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Here is another interesting piece. Guitar on this is Big Jim Sullivan. Who is amazing in his own right and as rumor has it, taught Ritchie Blackmore how to play guitar.

 

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Bassist Herbie Flowers...wow!!

Hob's, HF's claim to fame is that he has preformed on more songs to make it into the BillBoard top 100 than any other musician in history. The number is said to be around 500. As a sessions man, he got around some.

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Last one for now.

Just messin' around with a bunch of friends.....

 

Herbie dressed as Noddy and playing tuba.

Something he, I am told, did as part of Sargent Peppers LHCB

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Grateful Dead 10-27-79

Great show. Great version of Dancin' in the Streets.

At 8:29 you hear an equipment failure on stage behind keyboards that resulted in amps and stack of speakers bursting into flames. Phil Lesh wanders to center stage for safer grounds and Brent Mydland runs for his life and the band keeps playin' on.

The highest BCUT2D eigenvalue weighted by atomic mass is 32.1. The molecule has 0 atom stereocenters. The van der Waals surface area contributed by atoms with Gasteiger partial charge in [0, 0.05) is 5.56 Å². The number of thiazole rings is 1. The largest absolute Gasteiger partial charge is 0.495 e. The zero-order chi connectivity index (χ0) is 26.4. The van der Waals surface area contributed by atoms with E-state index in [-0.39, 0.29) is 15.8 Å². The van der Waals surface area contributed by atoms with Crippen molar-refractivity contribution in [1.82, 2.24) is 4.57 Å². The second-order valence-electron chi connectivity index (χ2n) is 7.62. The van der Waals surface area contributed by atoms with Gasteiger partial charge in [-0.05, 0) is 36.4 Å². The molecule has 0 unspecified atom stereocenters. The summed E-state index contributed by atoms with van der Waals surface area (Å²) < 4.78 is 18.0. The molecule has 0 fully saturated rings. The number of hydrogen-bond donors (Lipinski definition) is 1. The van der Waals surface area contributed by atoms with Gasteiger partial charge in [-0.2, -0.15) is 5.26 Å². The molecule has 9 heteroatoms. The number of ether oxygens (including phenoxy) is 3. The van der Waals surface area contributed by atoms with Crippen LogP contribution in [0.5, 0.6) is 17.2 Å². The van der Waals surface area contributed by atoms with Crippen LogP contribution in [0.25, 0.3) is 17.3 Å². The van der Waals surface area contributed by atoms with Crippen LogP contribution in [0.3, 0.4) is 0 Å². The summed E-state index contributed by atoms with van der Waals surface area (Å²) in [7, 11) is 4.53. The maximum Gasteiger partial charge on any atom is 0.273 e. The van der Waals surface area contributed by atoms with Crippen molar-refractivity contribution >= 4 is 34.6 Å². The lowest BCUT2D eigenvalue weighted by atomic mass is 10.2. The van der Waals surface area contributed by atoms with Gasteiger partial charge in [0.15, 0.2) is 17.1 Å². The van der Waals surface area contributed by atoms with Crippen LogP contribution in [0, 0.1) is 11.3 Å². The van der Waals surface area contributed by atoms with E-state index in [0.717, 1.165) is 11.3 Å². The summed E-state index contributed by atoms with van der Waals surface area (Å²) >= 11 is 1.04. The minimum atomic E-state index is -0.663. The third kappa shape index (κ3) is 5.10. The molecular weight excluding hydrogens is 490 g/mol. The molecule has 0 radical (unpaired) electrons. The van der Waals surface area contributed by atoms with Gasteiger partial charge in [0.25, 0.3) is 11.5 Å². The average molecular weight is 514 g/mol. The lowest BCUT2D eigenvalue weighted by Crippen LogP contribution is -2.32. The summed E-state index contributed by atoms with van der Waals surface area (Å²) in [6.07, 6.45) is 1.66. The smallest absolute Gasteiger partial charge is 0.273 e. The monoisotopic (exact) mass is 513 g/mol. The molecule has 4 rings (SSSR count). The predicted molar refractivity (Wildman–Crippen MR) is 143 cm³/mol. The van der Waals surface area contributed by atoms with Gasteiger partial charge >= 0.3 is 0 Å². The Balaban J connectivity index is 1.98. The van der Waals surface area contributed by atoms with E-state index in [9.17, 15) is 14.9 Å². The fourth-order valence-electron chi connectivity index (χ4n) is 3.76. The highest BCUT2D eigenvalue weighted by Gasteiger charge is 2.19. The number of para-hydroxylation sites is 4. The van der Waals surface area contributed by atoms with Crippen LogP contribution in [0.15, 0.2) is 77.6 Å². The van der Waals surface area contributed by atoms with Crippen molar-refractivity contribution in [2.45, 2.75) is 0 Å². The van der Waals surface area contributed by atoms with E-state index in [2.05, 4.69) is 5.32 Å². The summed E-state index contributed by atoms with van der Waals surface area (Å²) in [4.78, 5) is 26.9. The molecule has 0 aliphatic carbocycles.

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The Remains (aka Barry and the Remains)

 

These guys came out of BU and Boston, could've been BIG, but broke up too early. Real mid-60s garage-rock we used to dance to:

 

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Somebody told me there's a girl out there

with love in her eyes and flowers.... in her hair

 

Utterly sublime, JPJ

 

Tks 4 posting Sol

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Hey Capo - thanks for that - I like what those guys are playing. Kinda cool to see younger guys expanding that genre.

the Stringdusters rock...they do a lot of bluegrass inspired (like my band kinda) Dead tunes...

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BMiller, sounds like you and me dig the same music. This does not mean we are going steady. Saw Robin Trower a couple of nights ago in Melbourne, Fl. He was so great, 71 yrs old. Did all his hits and more. Good time, got a couple of tees. He comes around here every other year or so. kevin